No Brexit plan – but a clearer destination

Brexit

Theresa May has given much more detail than previously on what the UK’s negotiating objectives will be when it starts on the road out of the European Union (EU). The speech did not answer all the questions that Britain’s business community and trading partners might have, or remove all of the uncertainties hanging over Britain’s future relationship with the EU. But that was never likely or practical. In laying out the government’s 12 guiding principles for the upcoming negotiations, May did remove some key question marks about the government’s approach, and promised that both houses of parliament would get to vote on any Brexit agreement. This seems to have reassured investors. The pound was more than 2% higher against the dollar shortly after the speech, though the FTSE 100 fell.

The key points for investors are:

  • The UK will NOT continue to be a member of the Single Market after leaving the EU, because it will not accept free movement of people into the country or any control over UK laws by the European Court of Justice (ECJ).
  • The UK will seek tariff-free access for goods to the EU, as is offered by membership of the EU Customs Union. But how this is achieved is up for discussion, and the UK will NOT accept the common external tariff or other limits associated with full membership of the customs union.
  • The UK is aiming to have transitional arrangements for individual sectors, after the Article 50 process is concluded, to prevent a “cliff-edge” for businesses and consumers. How long these arrangements would last would depend on the sector and be subject to negotiation, but they would NOT be open-ended and they would happen after the formal exit agreement had been reached.

Instead of being in the Single Market, May said she wanted the UK to seek “the greatest possible access to the Single Market through a new, comprehensive, bold and ambitious Free Trade Agreement”. She said this could mimic elements of existing Single-Market arrangements in industries such as cars and financial services, but she repeated that the UK would not be seeking to hang on to bits of EU membership, as some had hoped.

There were plenty more points of interest in the speech, notably the commitment to seeking to maintain a common travel area with the Republic of Ireland and the promise that devolved powers for Scotland and other nations within the UK would not be taken back by Westminster and might even be increased as part of the process of leaving the EU.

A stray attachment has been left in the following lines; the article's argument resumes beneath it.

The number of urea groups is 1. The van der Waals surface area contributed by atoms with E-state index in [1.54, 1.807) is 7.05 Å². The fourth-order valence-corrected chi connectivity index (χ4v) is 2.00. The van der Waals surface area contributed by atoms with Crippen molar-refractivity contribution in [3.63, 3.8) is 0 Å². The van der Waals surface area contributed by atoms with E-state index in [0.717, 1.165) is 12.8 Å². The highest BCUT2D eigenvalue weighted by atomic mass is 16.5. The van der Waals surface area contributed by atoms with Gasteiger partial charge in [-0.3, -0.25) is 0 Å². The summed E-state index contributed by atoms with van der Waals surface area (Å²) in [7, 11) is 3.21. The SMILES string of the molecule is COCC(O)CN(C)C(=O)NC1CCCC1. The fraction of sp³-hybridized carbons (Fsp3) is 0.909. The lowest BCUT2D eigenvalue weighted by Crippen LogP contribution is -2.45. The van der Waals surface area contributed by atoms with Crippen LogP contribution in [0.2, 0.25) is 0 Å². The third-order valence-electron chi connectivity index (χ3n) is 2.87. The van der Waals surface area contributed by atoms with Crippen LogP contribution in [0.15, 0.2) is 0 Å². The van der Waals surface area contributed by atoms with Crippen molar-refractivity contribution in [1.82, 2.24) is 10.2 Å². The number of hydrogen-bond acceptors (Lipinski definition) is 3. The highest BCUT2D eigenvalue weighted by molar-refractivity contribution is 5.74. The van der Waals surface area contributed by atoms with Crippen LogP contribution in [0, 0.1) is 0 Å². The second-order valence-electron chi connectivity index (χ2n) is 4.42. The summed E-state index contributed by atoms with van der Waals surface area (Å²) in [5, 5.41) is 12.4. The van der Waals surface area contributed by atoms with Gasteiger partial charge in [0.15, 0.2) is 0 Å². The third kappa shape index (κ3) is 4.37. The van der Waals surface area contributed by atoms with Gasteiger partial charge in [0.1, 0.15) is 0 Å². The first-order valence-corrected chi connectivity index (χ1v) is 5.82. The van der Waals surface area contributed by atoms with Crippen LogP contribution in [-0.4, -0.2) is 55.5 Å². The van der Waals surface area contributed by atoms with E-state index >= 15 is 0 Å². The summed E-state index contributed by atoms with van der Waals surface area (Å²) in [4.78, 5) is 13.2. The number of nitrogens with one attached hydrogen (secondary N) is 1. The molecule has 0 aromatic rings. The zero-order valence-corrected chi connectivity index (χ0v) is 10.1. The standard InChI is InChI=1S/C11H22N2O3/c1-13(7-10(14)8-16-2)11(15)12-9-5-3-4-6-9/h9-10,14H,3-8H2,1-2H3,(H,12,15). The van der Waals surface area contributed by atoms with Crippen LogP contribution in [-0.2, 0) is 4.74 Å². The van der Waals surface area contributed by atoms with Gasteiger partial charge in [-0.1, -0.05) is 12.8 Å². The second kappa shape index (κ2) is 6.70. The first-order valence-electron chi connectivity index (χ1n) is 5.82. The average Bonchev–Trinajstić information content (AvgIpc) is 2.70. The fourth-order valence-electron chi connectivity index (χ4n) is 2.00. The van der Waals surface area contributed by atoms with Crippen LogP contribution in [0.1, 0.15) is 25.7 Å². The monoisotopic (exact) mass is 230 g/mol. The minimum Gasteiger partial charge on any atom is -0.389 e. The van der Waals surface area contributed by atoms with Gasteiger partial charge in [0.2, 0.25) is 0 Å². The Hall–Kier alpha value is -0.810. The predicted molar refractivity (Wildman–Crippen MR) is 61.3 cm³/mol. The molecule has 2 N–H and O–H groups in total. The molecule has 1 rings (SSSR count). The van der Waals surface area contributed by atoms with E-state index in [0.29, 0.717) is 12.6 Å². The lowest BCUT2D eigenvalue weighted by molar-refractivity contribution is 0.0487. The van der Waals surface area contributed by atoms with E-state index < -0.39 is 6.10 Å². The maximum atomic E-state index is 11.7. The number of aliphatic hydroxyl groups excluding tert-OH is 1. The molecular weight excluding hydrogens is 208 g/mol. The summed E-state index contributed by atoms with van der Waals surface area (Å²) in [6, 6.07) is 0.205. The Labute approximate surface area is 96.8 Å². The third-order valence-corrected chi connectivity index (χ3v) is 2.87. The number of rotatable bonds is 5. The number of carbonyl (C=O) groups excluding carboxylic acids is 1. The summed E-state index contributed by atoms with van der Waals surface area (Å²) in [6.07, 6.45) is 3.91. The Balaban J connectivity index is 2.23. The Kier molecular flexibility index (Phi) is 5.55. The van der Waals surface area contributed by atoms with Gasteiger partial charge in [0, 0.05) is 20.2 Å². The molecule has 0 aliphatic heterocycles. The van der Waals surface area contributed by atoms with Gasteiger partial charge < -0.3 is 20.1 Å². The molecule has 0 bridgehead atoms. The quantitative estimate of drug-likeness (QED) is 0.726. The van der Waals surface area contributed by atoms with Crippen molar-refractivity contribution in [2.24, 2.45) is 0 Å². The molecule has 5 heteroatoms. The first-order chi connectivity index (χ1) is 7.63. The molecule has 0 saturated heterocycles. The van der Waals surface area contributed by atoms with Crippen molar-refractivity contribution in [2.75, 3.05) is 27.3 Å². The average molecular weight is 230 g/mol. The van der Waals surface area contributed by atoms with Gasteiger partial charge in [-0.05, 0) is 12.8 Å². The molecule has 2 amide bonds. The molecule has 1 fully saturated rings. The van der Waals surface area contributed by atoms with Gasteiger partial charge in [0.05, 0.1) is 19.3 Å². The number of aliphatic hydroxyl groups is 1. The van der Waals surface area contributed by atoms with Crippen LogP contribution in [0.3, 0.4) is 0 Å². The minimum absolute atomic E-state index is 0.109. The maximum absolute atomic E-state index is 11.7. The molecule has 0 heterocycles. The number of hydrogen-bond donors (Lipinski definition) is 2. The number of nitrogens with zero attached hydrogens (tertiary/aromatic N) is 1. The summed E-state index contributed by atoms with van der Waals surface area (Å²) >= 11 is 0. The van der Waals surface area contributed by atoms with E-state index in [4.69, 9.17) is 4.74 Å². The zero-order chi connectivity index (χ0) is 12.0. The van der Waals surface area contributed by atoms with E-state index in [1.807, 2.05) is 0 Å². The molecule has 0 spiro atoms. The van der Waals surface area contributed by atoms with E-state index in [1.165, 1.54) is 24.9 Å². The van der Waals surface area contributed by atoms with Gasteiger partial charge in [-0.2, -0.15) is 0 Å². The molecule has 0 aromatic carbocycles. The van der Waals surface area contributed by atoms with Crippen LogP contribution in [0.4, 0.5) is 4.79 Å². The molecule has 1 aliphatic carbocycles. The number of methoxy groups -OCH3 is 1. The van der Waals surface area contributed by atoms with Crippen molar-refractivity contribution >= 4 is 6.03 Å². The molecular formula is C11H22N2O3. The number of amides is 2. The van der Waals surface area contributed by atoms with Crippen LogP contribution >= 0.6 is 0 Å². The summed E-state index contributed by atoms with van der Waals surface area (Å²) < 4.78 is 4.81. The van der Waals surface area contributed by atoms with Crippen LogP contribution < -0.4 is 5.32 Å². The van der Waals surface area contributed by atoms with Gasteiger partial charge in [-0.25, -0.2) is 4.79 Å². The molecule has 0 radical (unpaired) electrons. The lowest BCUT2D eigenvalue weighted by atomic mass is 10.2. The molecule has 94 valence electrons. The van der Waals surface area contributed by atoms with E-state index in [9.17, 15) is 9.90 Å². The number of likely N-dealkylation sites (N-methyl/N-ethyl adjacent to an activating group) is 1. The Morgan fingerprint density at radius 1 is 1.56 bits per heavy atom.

However, the most important questions for investors will relate to the practical details of what May is proposing – and whether any of this will be politically acceptable to the other countries of the EU.

The rejection of the ECJ and the comments on immigration are especially important for the business community.

  • On the ECJ, many involved believe that other EU countries will not be willing to have the City of London remain the dominant provider of certain financial services to EU firms if the UK is not willing to accept some EU-level jurisdiction over UK financial institutions. If that view is correct, then May is not going to realise her stated goal of replicating – or nearly replicating – the conditions that UK-based financial services companies enjoy now within the Single Market.
  • Many UK businesses rely on immigrant workers – skilled and unskilled. May suggested that the government would look more favourably on the first of those than the second, but there was very little detail. She also claimed that the high level of immigration in recent years had pushed down wages for unskilled workers in the UK. This has not been the official Treasury line to date, and could be problematic for companies who have grown dependent on cheap migrant labour.

The positive market reaction to the speech suggests that any concern about the content of the speech has been outweighed by relief that it was delivered at all. There is plenty about the Brexit process for UK businesses to worry about. The PM insisted that “no deal was better than a bad deal” – and she admitted that a good deal was not a forgone conclusion. But we do now have more clarity on what the government is hoping to achieve – and an official assurance that transitional arrangements will be made. That, along with the prime minister’s more conciliatory tone towards the rest of the EU, is likely to be positive for UK assets, at the margin. However, we retain our view that large-cap UK equities overall look less vulnerable to Brexit risks and are generally more favourably priced in the current environment than either small- and mid-cap UK stocks or many other developed equity markets.


The article above by Stephanie Flanders, Chief Market Strategist (UK and Europe) for J.P. Morgan Asset Management, was first published on 17th January 2017.